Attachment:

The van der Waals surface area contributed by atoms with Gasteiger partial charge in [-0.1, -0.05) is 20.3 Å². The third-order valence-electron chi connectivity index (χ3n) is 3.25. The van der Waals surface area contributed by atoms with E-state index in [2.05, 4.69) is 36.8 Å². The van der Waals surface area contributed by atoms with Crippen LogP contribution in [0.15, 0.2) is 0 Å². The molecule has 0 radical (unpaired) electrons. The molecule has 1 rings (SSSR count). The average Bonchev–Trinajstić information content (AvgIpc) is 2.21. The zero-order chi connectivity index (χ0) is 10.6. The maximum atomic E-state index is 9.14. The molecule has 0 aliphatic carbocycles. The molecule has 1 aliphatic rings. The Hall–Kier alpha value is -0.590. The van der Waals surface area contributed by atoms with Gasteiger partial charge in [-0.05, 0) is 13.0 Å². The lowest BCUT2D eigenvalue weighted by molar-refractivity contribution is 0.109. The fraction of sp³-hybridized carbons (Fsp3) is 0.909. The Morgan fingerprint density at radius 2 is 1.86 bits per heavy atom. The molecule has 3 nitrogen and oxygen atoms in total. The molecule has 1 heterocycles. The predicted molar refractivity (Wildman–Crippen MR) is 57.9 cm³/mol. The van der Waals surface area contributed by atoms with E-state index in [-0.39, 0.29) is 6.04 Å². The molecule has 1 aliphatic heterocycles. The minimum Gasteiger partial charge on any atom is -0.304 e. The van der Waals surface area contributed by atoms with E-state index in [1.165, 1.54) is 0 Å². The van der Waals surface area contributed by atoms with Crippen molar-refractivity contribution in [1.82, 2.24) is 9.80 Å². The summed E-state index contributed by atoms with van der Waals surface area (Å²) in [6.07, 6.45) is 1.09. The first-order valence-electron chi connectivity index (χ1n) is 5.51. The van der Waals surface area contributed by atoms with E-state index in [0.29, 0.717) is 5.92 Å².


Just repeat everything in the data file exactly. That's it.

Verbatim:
The van der Waals surface area contributed by atoms with Gasteiger partial charge in [-0.1, -0.05) is 20.3 Å². The third-order valence-electron chi connectivity index (χ3n) is 3.25. The van der Waals surface area contributed by atoms with E-state index in [2.05, 4.69) is 36.8 Å². The van der Waals surface area contributed by atoms with Crippen LogP contribution in [0.15, 0.2) is 0 Å². The molecule has 0 radical (unpaired) electrons. The molecule has 1 rings (SSSR count). The average Bonchev–Trinajstić information content (AvgIpc) is 2.21. The zero-order chi connectivity index (χ0) is 10.6. The maximum atomic E-state index is 9.14. The molecule has 0 aliphatic carbocycles. The molecule has 1 aliphatic rings. The Hall–Kier alpha value is -0.590. The van der Waals surface area contributed by atoms with Gasteiger partial charge in [-0.05, 0) is 13.0 Å². The lowest BCUT2D eigenvalue weighted by molar-refractivity contribution is 0.109. The fraction of sp³-hybridized carbons (Fsp3) is 0.909. The Morgan fingerprint density at radius 2 is 1.86 bits per heavy atom. The molecule has 3 nitrogen and oxygen atoms in total. The molecule has 1 heterocycles. The predicted molar refractivity (Wildman–Crippen MR) is 57.9 cm³/mol. The van der Waals surface area contributed by atoms with E-state index in [-0.39, 0.29) is 6.04 Å². The molecule has 1 aliphatic heterocycles. The minimum Gasteiger partial charge on any atom is -0.304 e. The van der Waals surface area contributed by atoms with E-state index in [1.165, 1.54) is 0 Å². The van der Waals surface area contributed by atoms with Crippen molar-refractivity contribution in [1.82, 2.24) is 9.80 Å². The summed E-state index contributed by atoms with van der Waals surface area (Å²) in [6.07, 6.45) is 1.09. The first-order valence-electron chi connectivity index (χ1n) is 5.51. The van der Waals surface area contributed by atoms with E-state index in [0.29, 0.717) is 5.92 Å².